Tag Archives: “The Wizard of Oz”

Roundup: Staples Players, Alexandra Korry, Pumpkins, More


Mark Potts has written for the Washington Post, Chicago Tribune and — while he was a Staples student — the school paper Inklings.

Last night he reconnected with his alma mater. He writes:

Several years ago an unexpected storm deposited me in Kansas, sans ruby slippers. But my hometown is Westport. Once upon a time I was part of the team that launched radio station WWPT, and playing in the pit band for a Staples Players production of “Oklahoma” is one of my favorite high school memories.

So being able to sit in distant Kansas on Sunday evening and listen to the charming, expertly performed WWPT/Staples Players radio production of “The Wizard of Oz” was a great treat.

Bravo to all involved on a delightful piece of entertainment. It just proves, once again, that there’s still no place like home.

Behind the scenes at “The Wizard of Oz.” Plastic separated the actors from each other, in the Black Box Theater.


Alexandra Korry did not have a high profile in Westport. But when she died at 61 recently of ovarian cancer, the New York Times took note, with a long, admiring obiturary.

It called her “a trailblazing Wall Street lawyer whose potent legal and moral rebuke as head of a civil rights panel helped spur the abolition of solitary confinement for juvenile inmates in New York City.”

She was one of the first women elected partner in the mergers and acquisitions department of the prominent law firm Sullivan & Cromwell. She was also committed to public service, as head of the New York State Advisory Committee to the United States Commission on Civil Rights.

Her committee’s reports “criticized the New York City Police Department’sstop-and-frisk strategy, intended to reduce the proliferation of guns, arguing that it was disproportionately directed at Black and Hispanic people.

“And it concluded this year that disparities in state and local funding of education should be considered a civil rights issue because they denied equal opportunity to students in poorer, Black and Hispanic school districts.”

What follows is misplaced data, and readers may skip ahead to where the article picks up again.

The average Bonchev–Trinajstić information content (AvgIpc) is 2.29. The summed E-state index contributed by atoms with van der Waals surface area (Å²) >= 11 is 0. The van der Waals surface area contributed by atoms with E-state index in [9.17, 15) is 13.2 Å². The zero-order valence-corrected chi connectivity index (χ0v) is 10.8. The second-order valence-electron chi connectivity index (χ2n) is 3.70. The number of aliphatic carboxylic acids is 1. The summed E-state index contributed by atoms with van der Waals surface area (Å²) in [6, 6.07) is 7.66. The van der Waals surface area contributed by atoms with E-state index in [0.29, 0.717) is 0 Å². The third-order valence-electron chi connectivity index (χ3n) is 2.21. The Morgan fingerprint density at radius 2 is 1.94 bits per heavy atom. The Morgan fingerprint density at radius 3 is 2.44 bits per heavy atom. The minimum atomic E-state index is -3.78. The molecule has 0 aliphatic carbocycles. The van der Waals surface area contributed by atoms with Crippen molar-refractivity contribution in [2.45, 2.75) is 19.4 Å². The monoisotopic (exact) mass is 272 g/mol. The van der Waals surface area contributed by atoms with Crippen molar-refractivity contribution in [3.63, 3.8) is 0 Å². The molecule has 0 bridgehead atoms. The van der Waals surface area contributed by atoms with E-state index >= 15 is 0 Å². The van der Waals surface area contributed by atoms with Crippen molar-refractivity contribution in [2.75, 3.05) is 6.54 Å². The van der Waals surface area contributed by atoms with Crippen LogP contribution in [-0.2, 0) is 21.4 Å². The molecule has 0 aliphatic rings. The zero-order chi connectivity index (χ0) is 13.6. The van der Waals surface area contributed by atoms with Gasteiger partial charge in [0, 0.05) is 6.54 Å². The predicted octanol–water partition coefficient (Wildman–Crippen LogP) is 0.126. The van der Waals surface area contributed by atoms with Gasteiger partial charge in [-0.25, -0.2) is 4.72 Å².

Click here for the full obituary. (Hat tip: John Karrel)

Alexandra Korry (Dick Duane for Sullivan & Cromwell)


Gene Borio sends along this photo:

He explains: “I didn’t know what this was until a woman walking nearby said it was weird: Every pumpkin on her block had been attacked by squirrels. 76 years on this planet, and I’d never heard of such a thing. Neither had she.”


Two religious institutions’ coat drive for Person to Person is nearing an end.

Clothing should be bagged, and sorted by gender and age (adult or youth). Donations can be dropped off in a blue bin labeled “Coat Donations” on the side elevator entrance at Saugatuck Church, or The Conservative Synagogue.

Donation pick-ups are available too. Email alexandrawalsh9@gmail.com for arrangements.


And finally … after more than 50 years on the road, Arlo Guthrie has retired from performing. The 73-year-old son of Woody Guthrie has suffered strokes.

He’s best known for “Alice’s Restaurant.” But his 5 decades of work go far beyond that 20-minute Thanksgiving garbage dump talking classic.

I saw him at the Westport Country Playhouse many years ago. He was the consummate performer. And I really loved that great head of white hair. (Hat tip: Amy Schneider)

Staples Players Plan 3 Special Shows. Global Audience Invited!

In the 1930s, American families gathered around the radio. They listened to live dramas, musicals and comedies, complete with sound effects.

This fall — decades later — families can gather together to enjoy 3 Sunday plays, courtesy of Staples Players.

They’ll be broadcast — free! — on WWPT-FM.